Still, Sam is not the kind of guy Diane is used to being with, and Sam isn’t used to committing to much of anything, so why don’t we make Sam’s brother that kind of guy, and throw him into the mix for a hot second to kick things into high gear? It isn’t until Derek Malone makes his entrance (although we never actually see him) that everything falls into perspective, but the stubbornness that makes their dynamic so great is alive and well. And when Diane’s about to run off with the invisible Malone brother, it’s that stubbornness that causes the fight of a lifetime. Had these characters been played by anyone else, I’m not sure that mix of disgust and lust could have been as effectively conveyed, and I definitely don’t think the inevitable payoff would have been as rewarding or as believable. All at once, they confront their romantic feelings for each other, their distaste, their impulses, and their doubts. And then, when their frustrations are at the boiling point, of course that’s when they finally do what everyone was expecting them to do.
Thus, their first kiss—their first REAL kiss; not one that warrants self-defense from Diane’s Practical Feminism class, or one that stopped before it began because coming together over a dead cat is kind of weird, Sam—and the start of their relationship manifest from a shouting match. Because when you think about it, a romance like theirs couldn’t possibly start with a spark; it had to start with an explosion.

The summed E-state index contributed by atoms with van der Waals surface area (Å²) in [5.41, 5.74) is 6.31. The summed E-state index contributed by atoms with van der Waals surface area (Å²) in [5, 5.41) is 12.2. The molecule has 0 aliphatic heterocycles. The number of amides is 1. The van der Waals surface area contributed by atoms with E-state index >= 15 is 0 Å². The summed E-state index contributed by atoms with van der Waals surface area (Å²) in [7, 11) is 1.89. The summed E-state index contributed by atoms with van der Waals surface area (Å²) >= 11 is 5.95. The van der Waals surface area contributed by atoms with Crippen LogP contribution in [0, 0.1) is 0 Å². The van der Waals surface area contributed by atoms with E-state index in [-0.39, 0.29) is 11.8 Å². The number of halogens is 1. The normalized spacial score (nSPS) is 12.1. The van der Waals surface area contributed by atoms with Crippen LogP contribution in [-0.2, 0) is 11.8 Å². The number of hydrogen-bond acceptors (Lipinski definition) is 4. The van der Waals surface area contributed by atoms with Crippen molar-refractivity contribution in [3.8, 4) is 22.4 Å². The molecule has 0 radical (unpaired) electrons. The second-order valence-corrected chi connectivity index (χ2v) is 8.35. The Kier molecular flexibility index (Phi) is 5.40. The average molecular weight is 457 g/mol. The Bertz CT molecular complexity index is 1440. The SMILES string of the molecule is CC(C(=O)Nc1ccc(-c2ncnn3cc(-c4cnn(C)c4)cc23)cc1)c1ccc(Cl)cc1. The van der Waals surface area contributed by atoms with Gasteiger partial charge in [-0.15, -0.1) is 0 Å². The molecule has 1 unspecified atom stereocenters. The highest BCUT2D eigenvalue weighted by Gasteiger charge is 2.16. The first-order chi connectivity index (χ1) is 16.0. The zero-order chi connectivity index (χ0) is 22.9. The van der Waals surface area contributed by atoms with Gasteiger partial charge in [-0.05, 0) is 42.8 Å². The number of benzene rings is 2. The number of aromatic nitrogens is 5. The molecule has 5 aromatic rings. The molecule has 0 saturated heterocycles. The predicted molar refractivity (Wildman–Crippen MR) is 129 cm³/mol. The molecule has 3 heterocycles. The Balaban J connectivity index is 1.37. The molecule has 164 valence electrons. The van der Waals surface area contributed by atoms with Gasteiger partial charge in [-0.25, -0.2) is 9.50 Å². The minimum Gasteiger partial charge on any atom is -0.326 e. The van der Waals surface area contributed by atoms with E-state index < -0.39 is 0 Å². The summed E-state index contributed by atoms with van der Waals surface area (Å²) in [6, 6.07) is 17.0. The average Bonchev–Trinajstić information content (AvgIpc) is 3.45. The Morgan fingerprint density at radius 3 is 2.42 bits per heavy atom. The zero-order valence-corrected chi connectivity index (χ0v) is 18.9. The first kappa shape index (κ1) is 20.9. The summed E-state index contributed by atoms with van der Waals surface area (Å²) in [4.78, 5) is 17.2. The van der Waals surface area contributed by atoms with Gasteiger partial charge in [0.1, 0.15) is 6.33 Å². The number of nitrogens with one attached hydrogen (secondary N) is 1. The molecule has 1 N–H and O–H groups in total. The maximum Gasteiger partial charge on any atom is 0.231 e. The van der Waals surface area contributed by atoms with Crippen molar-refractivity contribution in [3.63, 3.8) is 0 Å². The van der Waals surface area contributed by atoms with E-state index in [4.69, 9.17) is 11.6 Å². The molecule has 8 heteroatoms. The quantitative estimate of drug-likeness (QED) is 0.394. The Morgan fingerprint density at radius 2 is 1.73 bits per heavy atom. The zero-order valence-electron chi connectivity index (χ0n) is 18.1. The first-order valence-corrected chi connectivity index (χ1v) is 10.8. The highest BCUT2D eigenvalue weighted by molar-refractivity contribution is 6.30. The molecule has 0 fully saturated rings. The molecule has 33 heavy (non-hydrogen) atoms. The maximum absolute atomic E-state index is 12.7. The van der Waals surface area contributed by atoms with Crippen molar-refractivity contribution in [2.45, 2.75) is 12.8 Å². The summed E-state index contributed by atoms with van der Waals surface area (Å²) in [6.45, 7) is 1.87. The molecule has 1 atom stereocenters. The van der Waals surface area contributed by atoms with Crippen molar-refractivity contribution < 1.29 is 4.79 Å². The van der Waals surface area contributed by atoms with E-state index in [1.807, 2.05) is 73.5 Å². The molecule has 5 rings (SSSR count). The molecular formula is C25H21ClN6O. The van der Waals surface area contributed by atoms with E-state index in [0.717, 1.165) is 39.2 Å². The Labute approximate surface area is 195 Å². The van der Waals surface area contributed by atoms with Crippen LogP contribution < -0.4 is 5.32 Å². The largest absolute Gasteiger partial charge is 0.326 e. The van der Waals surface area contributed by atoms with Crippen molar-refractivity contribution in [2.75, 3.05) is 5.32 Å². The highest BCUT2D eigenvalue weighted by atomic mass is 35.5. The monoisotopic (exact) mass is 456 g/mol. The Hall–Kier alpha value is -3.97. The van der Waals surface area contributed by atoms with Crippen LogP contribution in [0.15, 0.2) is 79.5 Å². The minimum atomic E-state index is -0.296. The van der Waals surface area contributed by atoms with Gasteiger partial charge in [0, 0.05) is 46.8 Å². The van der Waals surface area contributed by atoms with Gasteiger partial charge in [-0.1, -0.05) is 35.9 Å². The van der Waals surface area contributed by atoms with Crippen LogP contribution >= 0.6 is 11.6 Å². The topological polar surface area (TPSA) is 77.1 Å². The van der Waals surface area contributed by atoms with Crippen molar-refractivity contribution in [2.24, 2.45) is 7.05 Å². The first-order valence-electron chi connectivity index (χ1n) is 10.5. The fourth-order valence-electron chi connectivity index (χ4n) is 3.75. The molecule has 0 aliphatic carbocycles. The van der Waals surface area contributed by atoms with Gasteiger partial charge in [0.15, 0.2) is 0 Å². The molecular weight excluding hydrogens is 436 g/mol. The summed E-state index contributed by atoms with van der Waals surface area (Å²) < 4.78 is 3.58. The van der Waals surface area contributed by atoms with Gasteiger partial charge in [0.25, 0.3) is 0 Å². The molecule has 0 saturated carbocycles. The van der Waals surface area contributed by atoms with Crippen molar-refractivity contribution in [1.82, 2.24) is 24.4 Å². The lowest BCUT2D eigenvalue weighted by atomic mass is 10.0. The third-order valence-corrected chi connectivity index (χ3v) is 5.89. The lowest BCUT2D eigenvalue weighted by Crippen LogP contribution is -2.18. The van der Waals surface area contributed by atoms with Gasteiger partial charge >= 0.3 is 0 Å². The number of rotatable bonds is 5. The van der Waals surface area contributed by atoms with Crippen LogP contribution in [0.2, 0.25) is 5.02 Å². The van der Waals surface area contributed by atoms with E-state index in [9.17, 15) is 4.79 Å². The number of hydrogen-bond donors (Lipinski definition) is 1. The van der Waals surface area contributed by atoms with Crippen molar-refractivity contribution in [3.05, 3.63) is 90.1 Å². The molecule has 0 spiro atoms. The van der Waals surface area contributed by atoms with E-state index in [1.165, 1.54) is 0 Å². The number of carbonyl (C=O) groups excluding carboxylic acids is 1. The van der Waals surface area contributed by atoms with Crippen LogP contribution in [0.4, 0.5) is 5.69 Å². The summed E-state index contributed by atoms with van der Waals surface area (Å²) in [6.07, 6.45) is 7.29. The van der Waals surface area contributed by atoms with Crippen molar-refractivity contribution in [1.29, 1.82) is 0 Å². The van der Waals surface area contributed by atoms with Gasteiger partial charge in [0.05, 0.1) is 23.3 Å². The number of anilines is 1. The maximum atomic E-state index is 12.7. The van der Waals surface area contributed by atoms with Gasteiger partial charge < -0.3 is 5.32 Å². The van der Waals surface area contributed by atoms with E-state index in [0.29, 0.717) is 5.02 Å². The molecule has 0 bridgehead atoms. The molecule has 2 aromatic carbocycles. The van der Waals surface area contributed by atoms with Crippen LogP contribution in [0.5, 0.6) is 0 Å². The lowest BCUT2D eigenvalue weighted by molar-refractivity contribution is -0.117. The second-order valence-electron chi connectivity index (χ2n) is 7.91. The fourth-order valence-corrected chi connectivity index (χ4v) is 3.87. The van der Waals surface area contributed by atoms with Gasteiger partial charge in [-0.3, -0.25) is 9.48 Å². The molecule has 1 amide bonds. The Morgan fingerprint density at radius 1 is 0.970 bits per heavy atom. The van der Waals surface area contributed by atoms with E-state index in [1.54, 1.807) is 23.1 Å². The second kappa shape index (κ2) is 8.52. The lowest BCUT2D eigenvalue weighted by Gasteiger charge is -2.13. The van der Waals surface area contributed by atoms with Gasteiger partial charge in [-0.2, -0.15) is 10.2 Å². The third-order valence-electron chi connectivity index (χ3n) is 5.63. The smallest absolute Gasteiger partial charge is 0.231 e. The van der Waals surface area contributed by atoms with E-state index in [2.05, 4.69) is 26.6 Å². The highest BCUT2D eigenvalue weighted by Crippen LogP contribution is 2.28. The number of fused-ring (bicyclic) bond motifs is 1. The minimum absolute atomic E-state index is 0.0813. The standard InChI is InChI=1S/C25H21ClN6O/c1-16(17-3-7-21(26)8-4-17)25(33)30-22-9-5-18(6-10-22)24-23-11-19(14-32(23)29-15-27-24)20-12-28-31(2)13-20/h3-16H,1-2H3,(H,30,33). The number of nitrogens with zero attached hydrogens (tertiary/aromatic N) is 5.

STAGE TWO: A Contest of Wills, or “No, I said that I wouldn’t call you stupid while we’re being intimate.”
Well, look at you, Sam! You got the girl. And the girl will have none of your shit.
Any will they/won’t they romance worth its salt won’t be an easy one once they finally get together, and I think we have “Power Play” to blame for that (probably also common sense, but let me just have this one). Honestly, the season two premiere does an excellent job of setting the tone for their season-long endeavor into this well-intentioned but spectacularly flawed romance. Whatever weirdly aggressive stuff that Sam thinks will work wonders (but how?) fails, because Diane knows how to fight fire with fire, and does it delightfully through the fake call to the police after Sam’s little breaking-and-entering stunt. Because who said that patented back and forth had to stop just because they got together? And it’s great to see that—for the time being, at least—they’re really trying to make it work. Diane’s joy over her water gun fight with Sam at the beginning of “Sumner’s Return” is a joy she wouldn’t have dared to experience a year ago. Meanwhile, Sam has a hard time telling Diane in earnest that he loves her, because after years of using “I love you” as a line, he suddenly finds it has meaning.